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Experiential learning opportunities expand for students of foreign policy 

December 2, 2020

Since its launch in 2019, the Weiser Diplomacy Center (WDC) has sought to develop new practical student training opportunities in foreign affairs. One key element is to expand the Ford School’s menu of international policy simulations. 

“Reading about foreign policy processes is not enough,” says John Ciorciari, director of WDC and the International Policy Center (IPC). “Simulations enable us to experience the process, hone argumentative skills, and learn about stakeholder interests by joining the debate.”   

In two recent exercises, Ford School students examined the changing nature of China’s global influence. At the Schuman Challenge, organized by the European Union’s (EU) delegation to the U.S., a team of three students and faculty advisor Ann Lin participated in a “case competition”, in which they had to address a policy challenge and come up with a solution in a very short amount of time. The question for them was, “How should the EU and the U.S. respond to China’s alternative models of governance?” 

In a separate experience, 16 students participated in the U.S. Army War College’s (USAWC) International Strategic Crisis Negotiation Exercise, which constructed a United Nations Security Council-mandated peace conference in Jakarta to look at the multinational conflict in the South China Sea. 

The Schuman Challenge team — Bryce Branner, Molly Kalb, and Karuna Nandkumar (all BA ‘21) — placed second out of 29 teams from universities across the country. It is only the second time the Ford School has participated. The team chose debt relief for African countries as their case study, arguing that the increased economic burdens caused by the COVID-19 pandemic require a strong response, and that the U.S. and EU, via the Paris Club and International Monetary Fund, can make a difference. They argued that China would be pressured to follow suit in easing the enormous debt owed to the government and its institutions. 

“Researching and presenting as a team was a really rewarding experience and allowed all of us to take full advantage of our different strengths. The judges consistently cited our strong teamwork and effective pragmatic approach as aspects that set us apart from our competitors,” says Kalb.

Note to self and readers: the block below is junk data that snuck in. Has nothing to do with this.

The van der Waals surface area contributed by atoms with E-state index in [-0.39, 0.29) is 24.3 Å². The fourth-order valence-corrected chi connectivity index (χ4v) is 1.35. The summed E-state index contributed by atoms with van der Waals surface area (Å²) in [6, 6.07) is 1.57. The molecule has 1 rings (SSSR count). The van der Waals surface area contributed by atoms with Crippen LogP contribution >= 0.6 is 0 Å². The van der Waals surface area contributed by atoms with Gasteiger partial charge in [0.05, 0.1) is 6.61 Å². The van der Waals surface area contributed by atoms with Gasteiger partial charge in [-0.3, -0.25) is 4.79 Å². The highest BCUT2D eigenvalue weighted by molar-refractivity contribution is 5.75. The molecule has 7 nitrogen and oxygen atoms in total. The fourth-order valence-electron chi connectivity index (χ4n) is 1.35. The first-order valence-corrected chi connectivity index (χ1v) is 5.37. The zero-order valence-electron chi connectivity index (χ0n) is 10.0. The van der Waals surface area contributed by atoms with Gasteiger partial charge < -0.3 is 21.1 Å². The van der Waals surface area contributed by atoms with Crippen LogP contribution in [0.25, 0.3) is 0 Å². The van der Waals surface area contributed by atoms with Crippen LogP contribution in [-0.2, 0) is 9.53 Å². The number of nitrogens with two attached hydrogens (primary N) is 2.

Two days before the event, they did a practice session with a panel consisting of Lin, Ciorciari, and Ford School professors Mel Levitsky, Alan Deardorff and John Leahy -- at 9 PM! “Having the opportunity to hear questions from a group of faculty who hadn't been working with them really helped the students prepare for the experience of defending their proposal in front of unfamiliar judges. I was so impressed by the dedication of both the students and the faculty to meet so late at night,” says Lin. “Molly, Karuna, and Bryce really wanted to come up with innovative ways to meet the challenge that COVID-19 has imposed upon the world system.  Their proposal showcased how competition between the world's great powers can be designed to meet humanitarian needs.”

The final presentations of the three-day event were judged by Stavros Lambrinidis, Ambassador of the European Union to the United States, Karen Donfried, President of the German Marshall Fund of the United States and Jim Sciutto, CNN National Security Correspondent. (You can watch the final round presentations here. The Ford School team begins its presentation at 1:01:55).       

The judges commented, “Michigan’s proposal had more substance in terms of presenting a change to the status quo approach.”

The USAWC provided insight into the current conflict between China, Brunei, Indonesia, Malaysia, the Philippines, and Vietnam over their conflicting claims within the South China Sea, which also involves India, Japan, and the United States. At the “peace conference,” the Ford School students represented nine of the 18 countries involved, negotiating in open forums and ad-hoc side meetings. As the simulation’s instructions state, “The actual resolution of the crisis is not an expectation, nor is it a real factor – gaining a fuller understanding of the diplomatic process is the key learning objective.” It is the first time the Ford School has participated, and comes nearly one year after one of the organizers, Ambassador Daniel Shields, spent a week visiting and teaching at Weill Hall.

Paul Capp (MPP/MBA ‘22), who was on a team representing Vietnam, says, “The simulation revealed how difficult it is to act as a consensus builder while balancing one nation's interests. We had to act in the interests of both achieving a successful summit without compromising any of Vietnam's individual interests.” 

Adds his teammate Nathan Ojo (MPP ‘21), “I think my biggest takeaway from the experience was how difficult it can be to really step outside yourself. It's one thing to have empathy for someone, but it feels like something else entirely to put yourself and your own baggage away and really try to embody them. I think it was a really valuable ego check and reminder that sometimes you will be asked to tow the line, even when it runs counter to your own feelings.”

Ford School students will get another opportunity for simulation-based learning in February, 2021, when a team of six will represent Croatia at the International Model NATO, which brings together 29 university delegations from the U.S., Canada, and Europe. It is yet another first for WDC and the Ford School.